The Falconer's Voice

Turmoil in Thailand

YINGLUCK SHINAWATRA: A member of the Pheu Thai Party, Shinawatra is the first female Prime Minister of Thailand. A businesswoman and politician, she took power in August 2011, despite the controversy surrounding her party. Currently, there is discord in Thailand, with anti-government protests targeted toward Shinawatra and her cabinet.

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YINGLUCK SHINAWATRA: A member of the Pheu Thai Party, Shinawatra is the first female Prime Minister of Thailand. A businesswoman and politician, she took power in August 2011, despite the controversy surrounding her party. Currently, there is discord in Thailand, with anti-government protests targeted toward Shinawatra and her cabinet.

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by AMBER KELLY
Photographer

In Thailand, there is currently a tug-of-war over power between the citizens and the government. For decades, Thailand’s government has been on shaky ground with no real philosophy on how to govern its people.

Before 1932, Thailand was controlled by an absolute monarchy with no legislative sector. However, it was in 1932 that a constitution was constructed and signed by King Prajadhipok, which effectively created Thailand’s first legislature called the People’s Assembly. Since that year of reform, Thailand has had over a dozen different constitutions drafted and signed into law.

“That seems like a lot of constitutions for one country to have. I mean, America has only ever had 1 constitution since it gained independence from Britain, and although we have made amendments to it, it has always stayed in place. If Thailand constantly changes their constitution, I don’t know how strong their country’s framework can really be,” says sophomore Erin Seppi.

Currently, Thailand has a constitutional monarchy. Similar to Britain, Thailand has a Prime Minister who is the head of government, alongside a monarch who is the head of state. Due to the 1932 Constitution, the hereditary monarch, while it still exists to an extent, has lost some of its power.

Before reaching a somewhat steady constitutional monarchy, citizens of Thailand experienced various dictatorships that they were not happy with. It was in 1997 when Thailand’s government began to model America’s. This constitution was labeled the “People’s Constitution”, and it was this document that created a bicameral legislature with a House of Representatives and a Senate.

For the first time in Thailand’s history, government officials, at least in these two houses, were directly elected; therefore, the people had more of a say in who ran their government.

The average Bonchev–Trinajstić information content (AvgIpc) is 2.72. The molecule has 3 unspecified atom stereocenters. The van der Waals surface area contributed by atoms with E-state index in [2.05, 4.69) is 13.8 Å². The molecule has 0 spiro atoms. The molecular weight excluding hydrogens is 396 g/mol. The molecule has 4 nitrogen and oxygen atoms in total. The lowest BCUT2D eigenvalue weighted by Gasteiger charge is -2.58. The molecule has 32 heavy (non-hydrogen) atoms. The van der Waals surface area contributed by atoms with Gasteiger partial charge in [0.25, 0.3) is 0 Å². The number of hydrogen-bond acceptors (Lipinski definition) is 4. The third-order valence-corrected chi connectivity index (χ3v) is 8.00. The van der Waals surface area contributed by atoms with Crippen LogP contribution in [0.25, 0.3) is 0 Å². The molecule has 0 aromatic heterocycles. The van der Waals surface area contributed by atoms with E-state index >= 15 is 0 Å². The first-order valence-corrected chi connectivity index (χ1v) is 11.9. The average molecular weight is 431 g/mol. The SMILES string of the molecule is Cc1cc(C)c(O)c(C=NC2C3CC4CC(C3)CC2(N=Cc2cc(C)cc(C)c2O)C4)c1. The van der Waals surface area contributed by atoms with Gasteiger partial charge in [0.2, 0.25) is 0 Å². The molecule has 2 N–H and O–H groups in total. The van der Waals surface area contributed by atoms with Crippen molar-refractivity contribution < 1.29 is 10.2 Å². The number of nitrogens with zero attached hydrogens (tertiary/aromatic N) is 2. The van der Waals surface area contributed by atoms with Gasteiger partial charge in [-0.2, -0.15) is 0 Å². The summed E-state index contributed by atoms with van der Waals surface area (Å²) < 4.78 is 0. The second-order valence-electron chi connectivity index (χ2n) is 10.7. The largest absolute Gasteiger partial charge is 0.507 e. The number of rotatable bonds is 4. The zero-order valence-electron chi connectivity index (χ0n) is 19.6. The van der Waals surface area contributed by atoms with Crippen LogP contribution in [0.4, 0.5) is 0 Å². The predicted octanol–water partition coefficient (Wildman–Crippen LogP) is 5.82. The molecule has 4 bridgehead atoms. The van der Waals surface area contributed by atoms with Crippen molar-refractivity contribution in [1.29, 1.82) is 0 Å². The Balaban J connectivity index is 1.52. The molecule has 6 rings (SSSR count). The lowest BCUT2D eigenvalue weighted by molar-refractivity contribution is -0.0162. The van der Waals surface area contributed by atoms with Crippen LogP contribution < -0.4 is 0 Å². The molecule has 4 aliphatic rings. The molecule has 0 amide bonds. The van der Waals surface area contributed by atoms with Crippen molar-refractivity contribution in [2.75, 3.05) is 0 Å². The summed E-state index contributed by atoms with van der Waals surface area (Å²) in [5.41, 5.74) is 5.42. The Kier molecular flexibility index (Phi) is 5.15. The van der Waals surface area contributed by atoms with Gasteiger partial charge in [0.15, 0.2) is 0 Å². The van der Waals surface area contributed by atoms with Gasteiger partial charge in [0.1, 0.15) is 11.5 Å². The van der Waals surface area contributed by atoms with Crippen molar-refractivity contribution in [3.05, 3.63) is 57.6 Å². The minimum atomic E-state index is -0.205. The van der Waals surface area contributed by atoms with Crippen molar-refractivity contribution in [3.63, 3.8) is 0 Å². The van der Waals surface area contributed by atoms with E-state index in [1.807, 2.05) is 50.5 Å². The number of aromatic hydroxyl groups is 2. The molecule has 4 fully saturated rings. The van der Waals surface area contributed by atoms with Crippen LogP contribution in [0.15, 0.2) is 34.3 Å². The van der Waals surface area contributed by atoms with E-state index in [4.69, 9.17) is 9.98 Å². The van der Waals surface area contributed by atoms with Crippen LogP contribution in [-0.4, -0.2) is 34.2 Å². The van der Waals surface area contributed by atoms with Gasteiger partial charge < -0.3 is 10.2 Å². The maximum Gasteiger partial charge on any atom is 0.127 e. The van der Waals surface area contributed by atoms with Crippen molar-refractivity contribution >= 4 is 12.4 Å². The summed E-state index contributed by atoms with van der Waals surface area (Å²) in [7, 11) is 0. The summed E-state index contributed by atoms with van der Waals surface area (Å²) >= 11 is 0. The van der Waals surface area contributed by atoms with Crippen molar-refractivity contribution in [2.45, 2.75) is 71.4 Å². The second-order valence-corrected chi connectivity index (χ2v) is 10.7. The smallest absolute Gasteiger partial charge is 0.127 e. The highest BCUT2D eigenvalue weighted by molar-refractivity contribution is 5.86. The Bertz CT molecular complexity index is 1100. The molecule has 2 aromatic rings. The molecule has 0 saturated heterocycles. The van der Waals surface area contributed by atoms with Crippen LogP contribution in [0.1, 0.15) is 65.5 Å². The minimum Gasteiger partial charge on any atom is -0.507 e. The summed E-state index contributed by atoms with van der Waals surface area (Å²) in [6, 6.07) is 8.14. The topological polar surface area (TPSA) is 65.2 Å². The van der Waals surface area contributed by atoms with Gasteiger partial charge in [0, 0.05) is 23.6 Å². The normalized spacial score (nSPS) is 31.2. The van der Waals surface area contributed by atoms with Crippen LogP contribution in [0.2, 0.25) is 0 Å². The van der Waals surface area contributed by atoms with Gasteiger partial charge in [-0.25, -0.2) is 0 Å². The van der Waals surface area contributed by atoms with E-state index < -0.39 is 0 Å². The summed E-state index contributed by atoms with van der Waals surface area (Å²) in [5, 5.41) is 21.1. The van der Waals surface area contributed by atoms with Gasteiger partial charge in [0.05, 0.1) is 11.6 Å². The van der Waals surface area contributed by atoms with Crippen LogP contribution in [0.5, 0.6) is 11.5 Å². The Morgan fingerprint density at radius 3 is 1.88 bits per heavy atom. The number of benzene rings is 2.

The 2001 election was the first election under the 1997 Constitution, and Thai Rak Thai Party’s Thaksin Shinawatra took power. While this election was praised as being corruption free, future elections experienced corruption similar to that of the past.

In 2006, there was a military coup that easily dissolved the government and created a new constitution, just in time for the 2007 general election.

From 2008-2010, Thailand experienced country-wide turmoil. Throughout these years, citizens displeased with the government protested in the streets and blocked the entrance into government buildings. In one protest by the Red Shirts, there were 87 deaths with over one thousand injured. After all of this discord, the Pheu Thai Party’s Yingluck Shinawatra won in the 2011 general election, becoming Thailand’s Prime Minister.

“Thailand seems to have a lot of problems with their government. They just don’t know what government suits them best, and the fact that they’ve had violent protests is really bad. Hopefully, they have finally settled on a government they like,” says senior Lucia Fernandez.

In November 2013, some Thailand citizens began anti-government protests, while the Red Shirts began pro-government protests. Much of this discord came about because of an amnesty bill and constitutional amendments that were being debated in the House of Representatives.

People have also gotten angry because the Pheu Thai Party has disregarded rulings made by the Constitutional Court on said amnesty bill and amendments. There are still protests going on today, with the tensions between the government and the people increasing every day.

What type of government do you think Thailand should have?

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